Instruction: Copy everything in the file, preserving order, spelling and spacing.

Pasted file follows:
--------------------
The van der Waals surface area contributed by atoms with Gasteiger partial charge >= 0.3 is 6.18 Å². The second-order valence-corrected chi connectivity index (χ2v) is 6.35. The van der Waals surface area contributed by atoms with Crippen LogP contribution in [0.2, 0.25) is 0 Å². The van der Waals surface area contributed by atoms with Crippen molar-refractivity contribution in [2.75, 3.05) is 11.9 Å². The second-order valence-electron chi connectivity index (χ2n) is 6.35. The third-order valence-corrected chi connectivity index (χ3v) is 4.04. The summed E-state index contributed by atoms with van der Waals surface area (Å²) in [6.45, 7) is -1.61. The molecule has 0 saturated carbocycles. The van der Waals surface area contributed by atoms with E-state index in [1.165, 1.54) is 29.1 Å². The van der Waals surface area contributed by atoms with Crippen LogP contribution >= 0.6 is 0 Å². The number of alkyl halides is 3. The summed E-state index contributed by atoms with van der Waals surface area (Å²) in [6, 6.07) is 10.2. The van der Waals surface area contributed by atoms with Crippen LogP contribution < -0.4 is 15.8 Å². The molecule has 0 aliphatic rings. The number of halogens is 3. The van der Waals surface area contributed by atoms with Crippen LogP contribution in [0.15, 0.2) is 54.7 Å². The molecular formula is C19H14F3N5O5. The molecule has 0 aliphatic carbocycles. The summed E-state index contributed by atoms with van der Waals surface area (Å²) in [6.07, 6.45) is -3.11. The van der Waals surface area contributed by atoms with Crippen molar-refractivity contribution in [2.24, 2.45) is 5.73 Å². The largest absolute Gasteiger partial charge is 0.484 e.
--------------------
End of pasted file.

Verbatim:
The van der Waals surface area contributed by atoms with Gasteiger partial charge >= 0.3 is 6.18 Å². The second-order valence-corrected chi connectivity index (χ2v) is 6.35. The van der Waals surface area contributed by atoms with Crippen LogP contribution in [0.2, 0.25) is 0 Å². The van der Waals surface area contributed by atoms with Crippen molar-refractivity contribution in [2.75, 3.05) is 11.9 Å². The second-order valence-electron chi connectivity index (χ2n) is 6.35. The third-order valence-corrected chi connectivity index (χ3v) is 4.04. The summed E-state index contributed by atoms with van der Waals surface area (Å²) in [6.45, 7) is -1.61. The molecule has 0 saturated carbocycles. The van der Waals surface area contributed by atoms with E-state index in [1.165, 1.54) is 29.1 Å². The van der Waals surface area contributed by atoms with Crippen LogP contribution >= 0.6 is 0 Å². The number of alkyl halides is 3. The summed E-state index contributed by atoms with van der Waals surface area (Å²) in [6, 6.07) is 10.2. The van der Waals surface area contributed by atoms with Crippen LogP contribution < -0.4 is 15.8 Å². The molecule has 0 aliphatic rings. The number of halogens is 3. The van der Waals surface area contributed by atoms with Crippen LogP contribution in [0.15, 0.2) is 54.7 Å². The molecular formula is C19H14F3N5O5. The molecule has 0 aliphatic carbocycles. The summed E-state index contributed by atoms with van der Waals surface area (Å²) in [6.07, 6.45) is -3.11. The van der Waals surface area contributed by atoms with Crippen molar-refractivity contribution in [2.24, 2.45) is 5.73 Å². The largest absolute Gasteiger partial charge is 0.484 e.